On a seemingly regular Monday…

We talk about the mundane things. The sunset. The traffic jam. Status reports to be sent. Breakfast. Which biscuit tastes the best with tea. (Brittania Tiger wins)

And then half way through the day, things start to become undone. I get off the phone with my daughter who is asking to be picked up as she was not feeling so well. Just as I make arrangements for an early pick up from school, I sense an unusual tension in the air. Srini walks up to me and says, “There is disturbance across the city”. What happened now? Oh, the court rejected the state’s appeal on sharing Cauvery river water with the neighbouring state of Tamilnadu. My phone rings again. This time it is my son. “There are people protesting in front of the school. The school is sending us home early. We are leaving now”. I feel a little queasy. I am not comfortable with my two kids out there on the road where protests are going on.

News and media paint a gloomy picture. We start leaving work. The first person to leave is S. She lives the farthest from the office and has a 90-min commute on a good day. She looks frozen. I can feel her fear. I tell her not to worry so much. “At the maximum what you will go through is a bad traffic hold up. Nothing else would happen”, I say. That is what I want to believe. But deep down I am not so sure. I see the images of vehicles burning and private cars getting thrashed and wonder how quickly this place went from being quiet to being scary.

As we get everyone out of work quickly, one thing strikes me. We are not ready. Ready for this. Ready to deal with an emergency. See, when we lived in Japan, we always had to have an emergency bag ready – with food, water and copies of IDs to be easily carried with us when a bad earthquake hits. In spite the place being beautiful, the food awesome and trains running accurate to the microsecond, we were kind of always ready to duck; run to saftey.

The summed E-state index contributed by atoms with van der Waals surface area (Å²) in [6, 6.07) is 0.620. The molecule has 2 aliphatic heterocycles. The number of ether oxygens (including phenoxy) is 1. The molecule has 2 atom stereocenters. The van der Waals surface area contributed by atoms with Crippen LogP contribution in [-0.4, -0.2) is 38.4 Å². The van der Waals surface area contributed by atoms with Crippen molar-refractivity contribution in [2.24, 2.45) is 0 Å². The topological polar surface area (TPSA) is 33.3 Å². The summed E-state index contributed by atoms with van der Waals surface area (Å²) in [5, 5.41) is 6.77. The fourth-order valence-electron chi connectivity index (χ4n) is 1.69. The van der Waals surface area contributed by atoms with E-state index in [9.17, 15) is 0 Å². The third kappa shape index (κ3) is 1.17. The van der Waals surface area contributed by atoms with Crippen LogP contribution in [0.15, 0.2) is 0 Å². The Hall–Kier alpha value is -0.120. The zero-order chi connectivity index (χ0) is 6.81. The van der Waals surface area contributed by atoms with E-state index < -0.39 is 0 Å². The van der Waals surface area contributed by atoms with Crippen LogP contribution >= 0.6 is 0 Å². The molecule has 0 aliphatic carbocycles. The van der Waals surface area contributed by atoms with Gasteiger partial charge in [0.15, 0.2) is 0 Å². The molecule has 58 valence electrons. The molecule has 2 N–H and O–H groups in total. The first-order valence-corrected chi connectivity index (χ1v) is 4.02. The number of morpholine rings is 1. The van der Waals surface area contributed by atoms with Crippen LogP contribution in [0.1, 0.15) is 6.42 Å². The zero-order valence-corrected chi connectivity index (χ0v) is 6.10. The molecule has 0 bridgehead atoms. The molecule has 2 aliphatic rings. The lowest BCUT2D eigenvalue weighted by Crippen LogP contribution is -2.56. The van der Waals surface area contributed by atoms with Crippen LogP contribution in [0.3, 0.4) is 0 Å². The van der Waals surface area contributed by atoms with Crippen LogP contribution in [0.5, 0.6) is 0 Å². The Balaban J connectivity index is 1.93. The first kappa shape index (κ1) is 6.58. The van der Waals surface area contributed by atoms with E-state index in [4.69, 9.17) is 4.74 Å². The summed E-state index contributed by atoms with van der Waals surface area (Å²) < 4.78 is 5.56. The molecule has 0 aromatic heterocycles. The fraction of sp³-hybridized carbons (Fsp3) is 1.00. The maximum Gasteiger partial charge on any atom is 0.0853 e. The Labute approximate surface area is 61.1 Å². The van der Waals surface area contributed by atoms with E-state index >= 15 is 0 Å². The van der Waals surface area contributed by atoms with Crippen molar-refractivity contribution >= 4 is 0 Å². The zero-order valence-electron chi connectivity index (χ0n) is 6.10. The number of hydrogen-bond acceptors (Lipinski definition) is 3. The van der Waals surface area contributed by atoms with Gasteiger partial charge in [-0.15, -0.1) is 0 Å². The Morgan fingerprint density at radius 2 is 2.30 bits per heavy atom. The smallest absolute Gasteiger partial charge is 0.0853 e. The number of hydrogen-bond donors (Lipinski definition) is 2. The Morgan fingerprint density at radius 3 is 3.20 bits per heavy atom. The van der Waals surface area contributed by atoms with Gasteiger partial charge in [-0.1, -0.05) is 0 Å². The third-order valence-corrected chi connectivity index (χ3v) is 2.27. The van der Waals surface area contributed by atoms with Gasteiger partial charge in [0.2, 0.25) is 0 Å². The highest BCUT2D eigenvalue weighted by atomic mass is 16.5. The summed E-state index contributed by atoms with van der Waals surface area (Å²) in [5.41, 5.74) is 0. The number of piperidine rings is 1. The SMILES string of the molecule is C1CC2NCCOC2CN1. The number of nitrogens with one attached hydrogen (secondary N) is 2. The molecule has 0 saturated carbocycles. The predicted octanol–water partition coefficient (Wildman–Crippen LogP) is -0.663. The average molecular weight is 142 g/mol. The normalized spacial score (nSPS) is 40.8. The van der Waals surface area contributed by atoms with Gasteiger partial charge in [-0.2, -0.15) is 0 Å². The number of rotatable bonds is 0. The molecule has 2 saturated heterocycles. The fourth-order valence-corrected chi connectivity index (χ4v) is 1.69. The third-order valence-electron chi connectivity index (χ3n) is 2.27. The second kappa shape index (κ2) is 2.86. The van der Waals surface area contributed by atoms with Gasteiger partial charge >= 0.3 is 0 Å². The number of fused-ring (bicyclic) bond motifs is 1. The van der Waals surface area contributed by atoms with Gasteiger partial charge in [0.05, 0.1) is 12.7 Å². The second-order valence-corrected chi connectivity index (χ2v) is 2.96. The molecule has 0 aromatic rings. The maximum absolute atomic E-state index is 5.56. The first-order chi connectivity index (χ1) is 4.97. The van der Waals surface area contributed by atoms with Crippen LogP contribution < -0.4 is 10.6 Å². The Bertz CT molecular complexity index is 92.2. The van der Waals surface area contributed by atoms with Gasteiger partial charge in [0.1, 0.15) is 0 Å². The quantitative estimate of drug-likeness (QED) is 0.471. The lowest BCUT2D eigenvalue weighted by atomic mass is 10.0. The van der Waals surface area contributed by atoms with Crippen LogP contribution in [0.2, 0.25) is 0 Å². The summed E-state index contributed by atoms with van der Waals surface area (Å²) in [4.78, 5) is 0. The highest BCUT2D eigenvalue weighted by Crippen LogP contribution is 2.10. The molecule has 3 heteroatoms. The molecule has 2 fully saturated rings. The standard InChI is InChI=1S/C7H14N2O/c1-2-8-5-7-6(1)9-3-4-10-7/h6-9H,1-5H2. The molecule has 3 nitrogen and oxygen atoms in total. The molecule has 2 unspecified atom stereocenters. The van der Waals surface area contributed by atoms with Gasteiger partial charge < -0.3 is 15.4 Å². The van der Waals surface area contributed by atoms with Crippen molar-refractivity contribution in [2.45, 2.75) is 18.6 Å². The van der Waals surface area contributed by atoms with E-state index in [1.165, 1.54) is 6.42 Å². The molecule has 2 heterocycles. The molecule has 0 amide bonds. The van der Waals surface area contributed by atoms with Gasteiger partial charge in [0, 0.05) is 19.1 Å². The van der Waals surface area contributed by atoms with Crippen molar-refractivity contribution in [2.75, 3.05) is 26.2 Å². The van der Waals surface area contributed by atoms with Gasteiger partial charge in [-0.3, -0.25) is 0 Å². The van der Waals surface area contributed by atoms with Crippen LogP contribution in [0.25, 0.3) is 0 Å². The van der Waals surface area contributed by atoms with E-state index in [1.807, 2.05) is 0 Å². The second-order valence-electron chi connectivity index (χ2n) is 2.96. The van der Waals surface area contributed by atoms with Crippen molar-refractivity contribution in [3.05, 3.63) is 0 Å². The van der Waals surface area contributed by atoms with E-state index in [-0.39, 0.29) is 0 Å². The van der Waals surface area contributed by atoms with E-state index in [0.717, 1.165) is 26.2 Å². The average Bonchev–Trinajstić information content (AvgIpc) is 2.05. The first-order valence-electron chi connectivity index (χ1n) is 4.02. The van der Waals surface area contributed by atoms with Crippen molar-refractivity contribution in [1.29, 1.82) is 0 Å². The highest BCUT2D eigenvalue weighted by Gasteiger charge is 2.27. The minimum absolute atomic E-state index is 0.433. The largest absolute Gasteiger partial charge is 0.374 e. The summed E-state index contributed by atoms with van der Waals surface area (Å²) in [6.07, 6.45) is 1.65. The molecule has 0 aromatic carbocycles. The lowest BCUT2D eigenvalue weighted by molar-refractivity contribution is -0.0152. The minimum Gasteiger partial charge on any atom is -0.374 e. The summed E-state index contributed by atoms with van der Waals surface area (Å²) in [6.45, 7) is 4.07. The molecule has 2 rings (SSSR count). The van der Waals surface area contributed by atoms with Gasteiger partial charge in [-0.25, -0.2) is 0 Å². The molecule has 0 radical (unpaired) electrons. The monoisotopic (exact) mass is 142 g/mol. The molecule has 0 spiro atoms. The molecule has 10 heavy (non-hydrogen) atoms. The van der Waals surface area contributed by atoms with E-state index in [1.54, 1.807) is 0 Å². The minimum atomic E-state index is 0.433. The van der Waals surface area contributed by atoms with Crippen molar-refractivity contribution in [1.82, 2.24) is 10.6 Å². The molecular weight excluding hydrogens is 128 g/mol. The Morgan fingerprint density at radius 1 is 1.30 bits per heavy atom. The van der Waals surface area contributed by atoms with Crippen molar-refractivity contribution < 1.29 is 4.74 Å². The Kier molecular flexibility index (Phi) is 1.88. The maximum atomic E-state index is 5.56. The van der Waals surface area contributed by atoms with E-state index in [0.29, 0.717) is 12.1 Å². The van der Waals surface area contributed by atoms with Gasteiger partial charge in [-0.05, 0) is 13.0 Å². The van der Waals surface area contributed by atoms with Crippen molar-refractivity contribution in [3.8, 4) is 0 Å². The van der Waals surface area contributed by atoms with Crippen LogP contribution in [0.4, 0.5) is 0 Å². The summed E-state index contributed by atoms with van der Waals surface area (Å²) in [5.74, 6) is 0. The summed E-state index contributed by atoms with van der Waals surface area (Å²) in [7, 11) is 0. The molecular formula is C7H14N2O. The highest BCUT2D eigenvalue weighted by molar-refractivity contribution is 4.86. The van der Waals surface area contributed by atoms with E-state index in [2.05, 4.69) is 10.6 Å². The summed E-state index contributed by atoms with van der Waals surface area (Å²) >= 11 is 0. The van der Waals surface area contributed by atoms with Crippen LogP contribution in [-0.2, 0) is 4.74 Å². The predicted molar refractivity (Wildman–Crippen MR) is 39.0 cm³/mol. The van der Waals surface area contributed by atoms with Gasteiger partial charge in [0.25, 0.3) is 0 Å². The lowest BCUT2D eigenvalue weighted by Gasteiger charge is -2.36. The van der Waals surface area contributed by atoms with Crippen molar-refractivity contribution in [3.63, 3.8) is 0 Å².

But not here. This is Bangalore. You expect that it would get chilly at some point of the day in spite of how hot it is when you step out for the day. You expect traffic delays. Women with shocking pink highlights on silver gray hair. Highrises and malls giving way to alleys with cows and chickens. Organic food. Citizen governance. Serene flower vendors. My pharmacist and milkseller on Whatsapp and Facebook. People from all parts of India and all walks of living next to each other comfortably.

As we drop off a colleague he hesitates before he turns into his street as there are a bunch of people blocking the street. Thankfully they just turn out to be cab drivers trying to get customers. It seems unthinkable that the streets could feel unsafe. I read about my friend’s parents who lost both their cars. I worry about old parents living alone in the city; or those who have medical needs. This is different. We suddenly have no clue when things would get back to normal.

In spite of the queasiness, I realize we are lucky. I had a friend in school who had moved from Sri Lanka and had narrated how the Srilankan Army once held a gun to her mother’s head. They left home the very night and moved to India, leaving behind the lush green hills and coconut trees. We are not that. Or Syria. But it was frightening to see how a seemingly calm and laid back place can plunge into anarchy so quickly; like a switch has been just flipped. The panic that was spreading was many degrees higher than the reality with alarming Whatsapp and Twitter messages making the rounds and new channels playing and replaying isolated incidents that made it look like all streets were burning. And frighteningly those scenes had no police anywhere in the picture.

Everyone’s safe home. News reports now say that Bangalore is calm. We might find refuge in mundane things from tomorrow again. Engage in a friendly banter over which Masala dosa is better, Tamilnadu’s or Karnataka’s. Get back to deadlines. Deliverables. But I am aware the switch has not been unflipped. Yet. The problem that gave rise to this situation has not been resolved. It may have been put in the back burner. Just like so many burning issues out there.  With all those switches that could be flipped any moment, the mundane things become important.


One Comment Add yours

  1. Madhavi says:

    Wonderfully worded Maggie..

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